Books may furnish a room, but what are you supposed to think when you finally tidy up your desk after months of neglect and realise that the following titles were piled up on it: Leadership in the Era of Economic Uncertainty, Leading in Times of Crisis, The Upside of the Downturn, Managing Through Turbulent Times, Surviving and Thriving in the Economic Crisis and Managing in a Downturn? And that was just pile number one.
Some people blame the media for first exaggerating and then perpetuating the mood of gloom and its ever-present twin, doom. The book-publishing industry clearly has a case to answer as well. But, in truth, journalists and authors have simply been reporting what is in front of their eyes. Times are bad. And there's a strong appetite for material that might help struggling managers cope with these unpleasant conditions.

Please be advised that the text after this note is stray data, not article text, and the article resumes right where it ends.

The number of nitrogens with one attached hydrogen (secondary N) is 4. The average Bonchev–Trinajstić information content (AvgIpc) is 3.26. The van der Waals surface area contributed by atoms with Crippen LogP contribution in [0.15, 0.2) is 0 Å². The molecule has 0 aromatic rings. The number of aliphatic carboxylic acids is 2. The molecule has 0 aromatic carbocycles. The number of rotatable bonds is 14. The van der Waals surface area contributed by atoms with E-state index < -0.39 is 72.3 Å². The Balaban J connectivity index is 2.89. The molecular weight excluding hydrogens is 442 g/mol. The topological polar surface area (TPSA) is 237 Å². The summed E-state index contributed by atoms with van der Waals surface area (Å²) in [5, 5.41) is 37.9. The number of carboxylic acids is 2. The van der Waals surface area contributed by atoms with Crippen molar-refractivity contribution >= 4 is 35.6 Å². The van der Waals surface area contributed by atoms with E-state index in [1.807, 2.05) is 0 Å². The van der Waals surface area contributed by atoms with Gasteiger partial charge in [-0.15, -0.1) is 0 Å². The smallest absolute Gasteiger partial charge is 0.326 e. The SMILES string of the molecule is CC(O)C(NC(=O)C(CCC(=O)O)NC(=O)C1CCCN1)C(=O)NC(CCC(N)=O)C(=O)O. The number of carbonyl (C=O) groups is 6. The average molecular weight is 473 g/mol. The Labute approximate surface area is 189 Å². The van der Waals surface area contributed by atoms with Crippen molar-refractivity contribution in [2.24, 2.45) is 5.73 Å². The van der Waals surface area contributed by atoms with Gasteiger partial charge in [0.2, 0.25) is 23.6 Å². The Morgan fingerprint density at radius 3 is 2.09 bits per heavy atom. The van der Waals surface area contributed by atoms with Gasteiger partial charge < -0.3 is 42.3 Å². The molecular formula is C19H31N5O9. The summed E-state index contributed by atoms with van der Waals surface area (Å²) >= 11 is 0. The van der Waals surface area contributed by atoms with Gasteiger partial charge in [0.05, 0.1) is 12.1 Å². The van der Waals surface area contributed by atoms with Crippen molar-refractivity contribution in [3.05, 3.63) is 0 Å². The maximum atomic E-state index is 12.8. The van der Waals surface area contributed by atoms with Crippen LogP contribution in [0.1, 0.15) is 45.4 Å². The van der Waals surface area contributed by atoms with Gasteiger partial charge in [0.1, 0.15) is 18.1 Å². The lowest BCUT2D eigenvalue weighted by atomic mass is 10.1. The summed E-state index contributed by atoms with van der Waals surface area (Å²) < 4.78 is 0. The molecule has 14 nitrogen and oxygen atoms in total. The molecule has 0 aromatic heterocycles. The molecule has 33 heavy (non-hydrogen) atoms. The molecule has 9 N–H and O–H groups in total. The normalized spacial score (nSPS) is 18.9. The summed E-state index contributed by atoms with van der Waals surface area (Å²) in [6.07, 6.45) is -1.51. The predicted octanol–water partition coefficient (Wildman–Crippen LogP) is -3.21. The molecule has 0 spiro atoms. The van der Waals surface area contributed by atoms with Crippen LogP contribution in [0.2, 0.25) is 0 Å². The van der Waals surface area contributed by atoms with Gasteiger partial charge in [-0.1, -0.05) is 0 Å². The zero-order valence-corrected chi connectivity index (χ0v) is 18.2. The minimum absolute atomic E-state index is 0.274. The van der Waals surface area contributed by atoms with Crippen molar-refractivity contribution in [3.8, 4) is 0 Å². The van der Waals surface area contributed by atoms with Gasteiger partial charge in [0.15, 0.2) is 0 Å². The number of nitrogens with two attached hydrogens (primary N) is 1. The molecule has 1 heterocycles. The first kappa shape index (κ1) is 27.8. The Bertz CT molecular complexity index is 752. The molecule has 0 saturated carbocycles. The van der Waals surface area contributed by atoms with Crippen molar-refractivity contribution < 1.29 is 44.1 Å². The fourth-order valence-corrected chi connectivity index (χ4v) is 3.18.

What should good managers do at a time like this? First they have to rid themselves of any lingering traces of denial and accept how difficult the situation is. 'Confront the brutal facts,' as Jim Collins puts it in his book Good to Great. The corporate doctor and turnaround expert Anthony Holmes predicted hard times to come two years ago in a paper called 'The Gathering Storm', which, inevitably, did not receive the attention it deserved at the time (well, it was one hell of a party, wasn't it? Who wanted to listen to sober wisdom at a time like that?).